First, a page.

Dicla is a rehabilitation counselor with more than 25 years experience working with people experiencing extreme states of mind. After earning a BA from Brandeis University and an MA from Boston University, she worked as a rehabilitation counselor in various community settings, including Massachusetts’ first bilingual and multicultural clubhouse program. In the 1990s, Dicla partnered with Dr. Ross Ellenhorn to develop and implement the first fully operating evidence-based program in Massachusetts aimed at decreasing hospital use by mental health clients. In 2002, she implemented one of the first publicly funded PACT Teams in the state, serving as program director for five years. Most recently, Dicla completed a two-year certification program in Open Dialogue at the Institute for Dialogic Practice, North Hampton, MA. Over the past decade, she has served in a variety of roles at ellenhorn.
A conversation with Dicla Circelli
Q: Why did you decide to move to the Raleigh-Durham area of North Carolina?
A: Since starting to visit North Carolina three to four years ago, I’ve fallen in love with it. I love the slower pace; it smells fresh; people are warmer. We talk about “hospitality” at ellenhorn, meaning the special way we welcome our new families. This place embodies hospitality.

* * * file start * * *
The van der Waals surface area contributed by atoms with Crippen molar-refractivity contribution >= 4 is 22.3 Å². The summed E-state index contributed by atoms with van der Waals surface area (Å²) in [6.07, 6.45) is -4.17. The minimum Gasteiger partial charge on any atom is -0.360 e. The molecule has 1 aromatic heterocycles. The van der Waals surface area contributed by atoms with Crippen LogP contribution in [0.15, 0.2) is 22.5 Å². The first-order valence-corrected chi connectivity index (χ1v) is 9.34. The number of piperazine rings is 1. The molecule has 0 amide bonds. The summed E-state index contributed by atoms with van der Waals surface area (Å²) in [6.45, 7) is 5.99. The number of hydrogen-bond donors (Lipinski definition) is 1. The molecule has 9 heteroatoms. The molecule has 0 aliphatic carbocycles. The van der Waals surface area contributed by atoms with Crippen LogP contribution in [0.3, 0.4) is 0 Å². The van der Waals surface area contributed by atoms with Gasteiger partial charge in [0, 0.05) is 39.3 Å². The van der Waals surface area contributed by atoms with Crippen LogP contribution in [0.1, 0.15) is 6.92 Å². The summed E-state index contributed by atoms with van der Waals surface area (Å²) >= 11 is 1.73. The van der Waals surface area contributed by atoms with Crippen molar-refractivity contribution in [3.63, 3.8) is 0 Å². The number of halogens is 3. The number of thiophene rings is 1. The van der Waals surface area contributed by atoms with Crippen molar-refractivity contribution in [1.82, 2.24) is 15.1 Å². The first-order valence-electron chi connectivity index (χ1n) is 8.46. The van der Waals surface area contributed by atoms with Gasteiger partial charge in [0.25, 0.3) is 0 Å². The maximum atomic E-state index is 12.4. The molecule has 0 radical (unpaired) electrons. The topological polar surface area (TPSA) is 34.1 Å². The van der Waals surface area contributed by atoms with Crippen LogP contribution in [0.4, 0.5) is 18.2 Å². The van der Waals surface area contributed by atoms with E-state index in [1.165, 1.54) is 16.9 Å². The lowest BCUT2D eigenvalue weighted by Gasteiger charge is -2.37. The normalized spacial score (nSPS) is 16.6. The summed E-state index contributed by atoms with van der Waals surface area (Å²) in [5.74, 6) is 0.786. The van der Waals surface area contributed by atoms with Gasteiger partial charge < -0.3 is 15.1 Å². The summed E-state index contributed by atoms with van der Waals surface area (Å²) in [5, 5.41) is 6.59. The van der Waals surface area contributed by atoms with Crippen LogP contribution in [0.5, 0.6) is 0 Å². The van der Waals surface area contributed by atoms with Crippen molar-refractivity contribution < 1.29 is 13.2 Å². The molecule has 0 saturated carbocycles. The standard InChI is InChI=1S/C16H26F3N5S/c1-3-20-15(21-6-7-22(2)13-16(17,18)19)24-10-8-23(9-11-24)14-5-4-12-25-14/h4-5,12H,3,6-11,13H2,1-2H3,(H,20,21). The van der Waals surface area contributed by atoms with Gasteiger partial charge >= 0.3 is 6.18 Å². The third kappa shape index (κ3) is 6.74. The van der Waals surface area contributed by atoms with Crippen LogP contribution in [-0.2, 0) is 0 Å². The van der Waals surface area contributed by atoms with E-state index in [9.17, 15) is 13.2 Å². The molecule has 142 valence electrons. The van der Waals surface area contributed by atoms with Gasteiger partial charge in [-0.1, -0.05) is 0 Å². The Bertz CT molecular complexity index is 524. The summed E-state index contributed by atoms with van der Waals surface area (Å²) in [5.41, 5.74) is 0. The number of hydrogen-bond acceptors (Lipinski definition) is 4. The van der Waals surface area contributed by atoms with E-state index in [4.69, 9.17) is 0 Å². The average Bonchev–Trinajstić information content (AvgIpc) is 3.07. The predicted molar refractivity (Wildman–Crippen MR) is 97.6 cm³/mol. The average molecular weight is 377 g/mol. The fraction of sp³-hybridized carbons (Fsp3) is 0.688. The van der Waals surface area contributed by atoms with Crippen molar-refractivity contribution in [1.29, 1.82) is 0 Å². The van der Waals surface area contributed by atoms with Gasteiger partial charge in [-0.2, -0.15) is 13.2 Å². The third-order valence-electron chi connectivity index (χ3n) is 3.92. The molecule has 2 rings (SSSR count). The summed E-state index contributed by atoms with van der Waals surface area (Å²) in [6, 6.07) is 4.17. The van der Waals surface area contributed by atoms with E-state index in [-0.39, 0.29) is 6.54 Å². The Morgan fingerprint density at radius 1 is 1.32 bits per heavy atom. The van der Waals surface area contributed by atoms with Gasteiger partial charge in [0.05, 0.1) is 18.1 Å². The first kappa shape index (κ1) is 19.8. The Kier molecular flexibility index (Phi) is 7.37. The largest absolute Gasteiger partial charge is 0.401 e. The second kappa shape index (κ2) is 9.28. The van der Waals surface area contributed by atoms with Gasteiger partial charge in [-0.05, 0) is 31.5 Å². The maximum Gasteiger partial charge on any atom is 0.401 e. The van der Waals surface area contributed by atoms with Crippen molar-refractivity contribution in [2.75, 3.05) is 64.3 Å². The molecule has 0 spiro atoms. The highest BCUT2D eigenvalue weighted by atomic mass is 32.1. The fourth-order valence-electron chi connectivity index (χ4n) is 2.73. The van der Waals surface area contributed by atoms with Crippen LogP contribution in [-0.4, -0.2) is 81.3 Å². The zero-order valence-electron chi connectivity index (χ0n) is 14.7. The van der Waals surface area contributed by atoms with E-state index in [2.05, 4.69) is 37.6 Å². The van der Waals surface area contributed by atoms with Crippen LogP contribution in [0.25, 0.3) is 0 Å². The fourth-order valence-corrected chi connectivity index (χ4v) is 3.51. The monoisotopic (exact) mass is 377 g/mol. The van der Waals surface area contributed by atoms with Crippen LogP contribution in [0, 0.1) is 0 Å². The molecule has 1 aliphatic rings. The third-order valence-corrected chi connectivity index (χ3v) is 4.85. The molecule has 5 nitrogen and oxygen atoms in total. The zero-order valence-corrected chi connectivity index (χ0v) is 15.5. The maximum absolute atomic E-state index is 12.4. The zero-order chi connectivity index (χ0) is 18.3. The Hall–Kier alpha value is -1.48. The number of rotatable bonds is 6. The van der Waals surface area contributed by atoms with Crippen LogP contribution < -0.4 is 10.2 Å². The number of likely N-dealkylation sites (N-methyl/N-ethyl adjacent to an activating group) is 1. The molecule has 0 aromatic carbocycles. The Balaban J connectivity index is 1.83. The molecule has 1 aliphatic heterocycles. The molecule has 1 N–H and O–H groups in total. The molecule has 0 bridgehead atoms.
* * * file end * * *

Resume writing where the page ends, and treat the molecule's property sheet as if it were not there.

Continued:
Q: What is unique about ellenhorn?
A: No other program is rooted in the client’s and family’s community and social world the same way we are. Sure, our clients have psychiatric issues; but they also are a son, a brother, a sister, an aunt. We begin by placing value on that part of their human experience, then thinking about how the psychiatric problem interferes with that. Most other programs operate the reverse way.
Another difference manifests itself in the way we think about the specialties on our team. We have a psychiatrist and nurse, but they are outnumbered by the wellness folks, the vocational folks, the educational folks, the expressive therapist, the family therapist. The makeup of our team represents the value we place on our clients’ goals for living their lives in the real world.
Q: How do you see this model fitting in the Research Triangle area?
A: No private programs here have our focus. No one is thinking primarily about how to integrate people back into their communities, their lives. Instead, whether in addiction or wilderness programs, people are removed from their homes into isolated experiences. In contrast, we help clients develop community and connect to it, rather than leaving home, going somewhere for a day or week, then going back to their apartment and trying to figure it out.
Also, there’s something very warm about this place. People walk through their lives in less of a rush; people are more conscientious about other lives. On the road, people stop and wait and wait very patiently for you to make a turn! This culture of kindness helps people who feel stigmatized and isolated, feel better. The cashier who makes eye contact with you, the people on the street who smile at you – those little moments of connecting are so affirming for people who are suffering.